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GUEST COLUMN: A perfect example of greed

I read the editorial in the Brainerd Dispatch called “The Deadly Truth” on the (Sept.) 27th. It pertained to the tobacco companies crying about how unfair it is for them to have to carry warnings about the deadly effects of their product on the human race on their own packaging. I think it shows us how deep greed runs in our society and what lengths people will go to make money. We as a society have to pay the price for the deadly effects of this product everyday. It consumes a great deal of our health care costs and it carries consequences for innocent people who live and work around smokers.

But there are lots of victims here. It forces the people who use it to withdraw to their safe havens to feed their addiction and we not only lose their love and companionship, they lose a lot of their dignity. They become second-class citizens and all to often they are the cream of our society. Good people, who given the chance to interact with all of us, would make a big difference in this world and it seems so unfair to them, but right now it’s the only way nonsmokers know how to fight back.

No one seems to know what causes people to start any kind of an addiction. Smoking is only the tip of the iceberg. There is pot, meth, cocaine, heroin, Illegal prescription drugs, alcohol, and way to many more to mention. They all exist for two main reasons. They are addictive and there’s a lot of money to be made selling them. Money and greed are bedfellows in our society.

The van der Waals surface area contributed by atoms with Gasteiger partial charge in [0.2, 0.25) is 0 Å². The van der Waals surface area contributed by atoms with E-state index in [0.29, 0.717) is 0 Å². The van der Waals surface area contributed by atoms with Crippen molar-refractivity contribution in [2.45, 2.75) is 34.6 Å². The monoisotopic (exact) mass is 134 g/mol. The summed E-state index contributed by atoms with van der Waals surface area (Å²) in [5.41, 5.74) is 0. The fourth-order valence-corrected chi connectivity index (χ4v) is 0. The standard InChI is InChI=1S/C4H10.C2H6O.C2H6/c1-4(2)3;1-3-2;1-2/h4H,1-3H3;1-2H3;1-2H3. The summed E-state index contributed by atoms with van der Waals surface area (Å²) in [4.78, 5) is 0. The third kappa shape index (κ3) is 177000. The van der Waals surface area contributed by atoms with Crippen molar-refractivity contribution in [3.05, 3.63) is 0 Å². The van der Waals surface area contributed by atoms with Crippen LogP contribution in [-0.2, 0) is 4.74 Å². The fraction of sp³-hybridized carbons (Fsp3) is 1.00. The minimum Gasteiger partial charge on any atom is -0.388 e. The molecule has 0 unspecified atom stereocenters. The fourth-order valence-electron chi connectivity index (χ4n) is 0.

I have asked smokers why they continue to smoke and they rarely admit to it being a habit. Most of the time they will say it gives me pleasure or something to that effect. Death from cancer and smoking related diseases give no one pleasure, believe me, I know. They are slow, lingering, pain-filled deaths, way before your time to leave. It’s too bad they can’t print a picture of that on the package.

But let’s get back to what I started talking about. The tobacco companies feeling they are picked upon for having to put warning labels on their products. You purchase a legal prescription drug and it comes with more warnings then you have time to read on it and this is something, which in most cases, is beneficial to your health. The every day chemicals you clean your house with and a thousand other products that are produced to help us exist, all carry warnings if they are hazardous to your health. But the one that kills the most people in the world — wants an exemption. 

MIKE HOLST lives in Crosslake. He has been actively writing for the past nine years, both as a columnist and an author and has written 12 novels and published six of them.